Melissa Caughey of Tilly’s Nest recently gave a great list of tips for visiting a poultry show. Here are some additional tips you might not initially think of, but that will help make your experience a bit more enjoyable and um, survivable:
- There is tons of dust at a poultry show. Dust dries. Pack water – lots of it. Keep a bottle with you and keep plenty in the car. Drink regularly.
- With regard to the dust – if you use an asthmatic inhaler, be sure to bring it with you. By the end of the day, it will look like there is haze in the room due to the dust particles. Use your inhaler as needed, change your clothes, and shower when you get home.
- Bring a canvass bag – often there are giveaways. You’ll be happy you brought something to carry them in (and don’t be afraid to make a trip or two to the car, those feed and grain samples can get heavy!
- Wear comfortable shoes. You are going to be spending hours on your feet, wear the most comfortable pair of shoes you own.
- If you can, leave your coat in the car. A short, brisk walk in the cold is worth it, if it means you don’t have to carry a coat for the rest of the day.
- Put a crate and/or a small box with bedding in the car *in case* you decide to buy (or win) a chicken or chick. You might come home empty handed, but at least you’ll have the supplies if you make a spur of the moment decision.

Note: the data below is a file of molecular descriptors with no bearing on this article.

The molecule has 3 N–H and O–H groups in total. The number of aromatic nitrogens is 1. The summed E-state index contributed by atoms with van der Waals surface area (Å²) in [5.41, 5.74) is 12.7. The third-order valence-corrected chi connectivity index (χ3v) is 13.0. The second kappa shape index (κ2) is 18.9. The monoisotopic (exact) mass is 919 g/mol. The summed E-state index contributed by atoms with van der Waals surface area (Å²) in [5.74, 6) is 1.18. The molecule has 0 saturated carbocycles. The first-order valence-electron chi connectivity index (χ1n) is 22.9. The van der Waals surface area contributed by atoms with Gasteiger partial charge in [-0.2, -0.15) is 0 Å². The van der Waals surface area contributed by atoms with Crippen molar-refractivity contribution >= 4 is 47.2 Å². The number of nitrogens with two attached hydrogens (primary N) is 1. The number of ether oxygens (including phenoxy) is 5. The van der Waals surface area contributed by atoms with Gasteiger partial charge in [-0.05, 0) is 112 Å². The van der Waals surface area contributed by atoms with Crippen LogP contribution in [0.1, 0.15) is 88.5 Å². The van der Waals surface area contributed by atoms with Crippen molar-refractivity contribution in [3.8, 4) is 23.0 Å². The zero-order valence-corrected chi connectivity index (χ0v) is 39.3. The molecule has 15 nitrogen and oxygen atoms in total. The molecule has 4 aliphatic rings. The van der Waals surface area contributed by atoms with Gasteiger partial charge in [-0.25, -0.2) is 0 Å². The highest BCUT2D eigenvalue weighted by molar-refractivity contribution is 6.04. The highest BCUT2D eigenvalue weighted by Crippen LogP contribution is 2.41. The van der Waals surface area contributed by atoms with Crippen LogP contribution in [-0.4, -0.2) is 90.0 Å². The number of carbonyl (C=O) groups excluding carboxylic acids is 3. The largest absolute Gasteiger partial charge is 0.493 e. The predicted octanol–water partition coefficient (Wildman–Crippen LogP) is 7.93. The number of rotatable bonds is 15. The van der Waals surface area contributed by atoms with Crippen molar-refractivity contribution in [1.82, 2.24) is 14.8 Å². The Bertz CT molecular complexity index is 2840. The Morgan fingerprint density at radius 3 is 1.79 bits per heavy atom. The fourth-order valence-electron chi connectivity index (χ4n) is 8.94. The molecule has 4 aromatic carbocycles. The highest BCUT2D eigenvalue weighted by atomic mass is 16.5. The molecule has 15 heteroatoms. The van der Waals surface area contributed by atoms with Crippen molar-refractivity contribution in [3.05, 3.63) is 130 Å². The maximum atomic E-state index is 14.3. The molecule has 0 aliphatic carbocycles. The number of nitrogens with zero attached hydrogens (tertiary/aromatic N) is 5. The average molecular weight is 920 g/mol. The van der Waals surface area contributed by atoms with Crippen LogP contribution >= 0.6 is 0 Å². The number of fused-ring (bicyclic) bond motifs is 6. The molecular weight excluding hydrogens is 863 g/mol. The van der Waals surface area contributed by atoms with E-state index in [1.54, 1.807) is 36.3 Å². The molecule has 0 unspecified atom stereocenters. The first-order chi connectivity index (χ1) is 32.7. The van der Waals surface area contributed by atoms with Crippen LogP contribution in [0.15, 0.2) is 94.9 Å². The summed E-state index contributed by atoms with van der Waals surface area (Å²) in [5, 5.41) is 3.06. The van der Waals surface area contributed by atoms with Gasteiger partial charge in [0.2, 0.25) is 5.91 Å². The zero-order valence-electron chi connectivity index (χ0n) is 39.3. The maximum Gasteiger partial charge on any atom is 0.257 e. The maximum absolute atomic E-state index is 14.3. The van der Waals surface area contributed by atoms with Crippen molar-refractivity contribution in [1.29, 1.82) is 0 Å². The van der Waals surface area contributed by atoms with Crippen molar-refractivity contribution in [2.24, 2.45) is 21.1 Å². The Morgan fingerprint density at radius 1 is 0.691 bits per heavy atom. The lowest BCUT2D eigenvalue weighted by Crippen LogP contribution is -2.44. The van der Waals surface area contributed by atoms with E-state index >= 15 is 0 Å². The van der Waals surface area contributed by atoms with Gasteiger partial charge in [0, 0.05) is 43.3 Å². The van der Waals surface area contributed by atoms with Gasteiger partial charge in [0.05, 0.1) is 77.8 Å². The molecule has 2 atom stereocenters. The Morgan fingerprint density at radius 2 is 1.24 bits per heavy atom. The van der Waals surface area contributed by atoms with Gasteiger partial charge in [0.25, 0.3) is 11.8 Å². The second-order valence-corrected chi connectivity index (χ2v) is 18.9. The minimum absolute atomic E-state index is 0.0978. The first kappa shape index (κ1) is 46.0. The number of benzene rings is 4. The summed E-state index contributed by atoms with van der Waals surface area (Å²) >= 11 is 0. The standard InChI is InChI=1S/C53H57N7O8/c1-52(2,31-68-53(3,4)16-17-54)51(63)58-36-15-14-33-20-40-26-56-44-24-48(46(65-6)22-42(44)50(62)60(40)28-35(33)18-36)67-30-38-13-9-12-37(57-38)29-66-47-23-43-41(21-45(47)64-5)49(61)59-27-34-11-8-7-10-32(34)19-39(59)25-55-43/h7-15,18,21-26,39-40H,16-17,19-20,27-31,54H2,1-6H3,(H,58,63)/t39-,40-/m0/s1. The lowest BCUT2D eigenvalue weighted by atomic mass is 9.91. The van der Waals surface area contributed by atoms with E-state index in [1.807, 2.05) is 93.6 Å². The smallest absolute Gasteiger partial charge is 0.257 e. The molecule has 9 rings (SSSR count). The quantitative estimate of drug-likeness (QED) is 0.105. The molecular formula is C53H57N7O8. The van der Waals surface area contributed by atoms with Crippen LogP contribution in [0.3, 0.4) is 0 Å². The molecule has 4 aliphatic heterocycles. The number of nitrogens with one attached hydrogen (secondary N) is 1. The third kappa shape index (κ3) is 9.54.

- If you are bringing children – give them a task. At the Northeastern Poultry, I printed out a list of the different kinds of chicken combs and I sent my daughter on a scavenger hunt to find and photograph an example of each type.
- It can be a long day, especially for kids. Be sure to pack a book or activity so that they can go to a corner to occupy themselves when they have “chicken overload.”
- Poultry shows are noisy. They are incredibly noisy. By the end of the day, although you may have blocked out the noise, your body and brain still feel it. A few pain relievers for the end of the day (or a beer in a local restaurant) will go far to help calm that inevitable “Chicken Show Headache.”
Wendy Thomas is an award winning journalist, columnist, and blogger who believes that taking challenges in life will always lead to goodness. She is the mother of 6 funny and creative kids and it is her goal to teach them through stories and lessons.
Wendy’s current project involves writing about her family’s experiences with chickens (yes, chickens). (www.simplethrift.wordpress.com) She writes about her chickens for GRIT, Backyard Poultry, Community Chickens, and Mother Earth News.